Here’s a coda to my blog of several days ago about religion: According to yesterday’s New York Times, the Missouri Synod has required a Lutheran priest to apologize for taking part in the interdenominational service that took place at Sandy Hook following the shootings there. It turns out that the synod has a rule that its ministers cannot participate in services that include religious leaders from organizations which do not proclaim Jesus to be the one true Savior. Both Baha’i and Islam faiths were represented at the Sandy Hook service, ergo the Lutheran priest should not have participated. The fact that a member of his parish was among the slain was apparently not a good enough reason for ignoring this instruction.
I can’t even comment about that. It’s just too petty and bigoted.
But let me tell a story on myself. This happened in the early ’80s, but I have never forgotten it. I was invited to spend the Easter weekend with my then-boss and his family. I had (at best) a spotty relationship with my boss, so to say I was on my best behavior is putting it mildly. All went well until Easter Sunday, when we went to the family’s Lutheran church for service.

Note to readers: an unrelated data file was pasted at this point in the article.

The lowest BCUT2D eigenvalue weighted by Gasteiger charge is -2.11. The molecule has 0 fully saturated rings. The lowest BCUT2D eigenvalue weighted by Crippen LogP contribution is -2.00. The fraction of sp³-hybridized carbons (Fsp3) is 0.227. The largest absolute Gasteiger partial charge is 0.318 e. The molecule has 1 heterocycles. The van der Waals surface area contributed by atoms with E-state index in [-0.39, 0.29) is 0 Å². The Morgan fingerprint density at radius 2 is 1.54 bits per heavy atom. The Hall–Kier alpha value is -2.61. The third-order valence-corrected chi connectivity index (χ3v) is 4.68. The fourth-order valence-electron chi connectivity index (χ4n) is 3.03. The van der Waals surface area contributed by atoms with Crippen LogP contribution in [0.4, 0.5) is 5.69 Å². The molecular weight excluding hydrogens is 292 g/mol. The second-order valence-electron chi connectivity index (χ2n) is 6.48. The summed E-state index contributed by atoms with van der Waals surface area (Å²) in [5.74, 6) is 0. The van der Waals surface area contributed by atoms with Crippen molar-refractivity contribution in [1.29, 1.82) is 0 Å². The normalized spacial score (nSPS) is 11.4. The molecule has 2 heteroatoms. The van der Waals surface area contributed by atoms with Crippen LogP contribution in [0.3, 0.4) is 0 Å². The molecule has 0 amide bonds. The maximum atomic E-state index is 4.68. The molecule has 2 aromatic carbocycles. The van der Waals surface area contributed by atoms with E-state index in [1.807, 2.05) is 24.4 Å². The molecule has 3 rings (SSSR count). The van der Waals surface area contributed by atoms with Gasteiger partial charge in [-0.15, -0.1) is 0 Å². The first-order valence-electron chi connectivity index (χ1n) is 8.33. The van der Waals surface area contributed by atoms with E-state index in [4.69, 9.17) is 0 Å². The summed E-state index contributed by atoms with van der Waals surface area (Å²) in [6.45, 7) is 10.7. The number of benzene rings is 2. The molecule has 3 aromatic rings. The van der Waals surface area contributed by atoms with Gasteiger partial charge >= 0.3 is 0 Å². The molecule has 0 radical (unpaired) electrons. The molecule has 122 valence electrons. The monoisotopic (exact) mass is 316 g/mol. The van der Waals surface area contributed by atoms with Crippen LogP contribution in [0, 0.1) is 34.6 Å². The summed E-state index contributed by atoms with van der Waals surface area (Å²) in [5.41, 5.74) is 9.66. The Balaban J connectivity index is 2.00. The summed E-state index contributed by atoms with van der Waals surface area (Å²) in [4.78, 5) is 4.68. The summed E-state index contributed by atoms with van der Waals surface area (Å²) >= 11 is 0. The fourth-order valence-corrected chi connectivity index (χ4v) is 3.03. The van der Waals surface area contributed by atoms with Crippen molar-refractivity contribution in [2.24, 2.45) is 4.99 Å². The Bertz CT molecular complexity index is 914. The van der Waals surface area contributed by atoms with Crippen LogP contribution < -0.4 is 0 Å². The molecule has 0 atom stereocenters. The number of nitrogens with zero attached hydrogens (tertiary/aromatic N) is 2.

As I listened to the priest’s pre-Communion instructions, I realized that I wasn’t eligible for Communion at that table — the priest made clear that only those who had been baptized as Lutherans were invited to participate. Others, he said, could come up and kneel at the altar rail, “make the St. Andrews’ cross,” and receive a blessing.
Okay, so we’ve already agreed I’m a heathen. But a blessing would certainly be a good thing. Only one problem: What in heck is a St. Andrew’s cross? Not knowing, and with no way to ask, I had no choice but to swing my legs to one side and stay in my pew while the rest of the church moved forward to participate. No blessing for me.
Years later, I was at an Episcopal service, and the priest was giving similar instructions, but she didn’t even say the words, “St. Andrews cross.” Instead, she said, “Go like this,” and crossed her arms across her chest.
I got it! St. Andrews’ cross! Just like the cross on the Scottish flag! Even I can “go like this”!!
Whenever I read news stories about how the number of Americans that are involved with organized religion is falling, I wonder if organized bigotry has anything to do with it.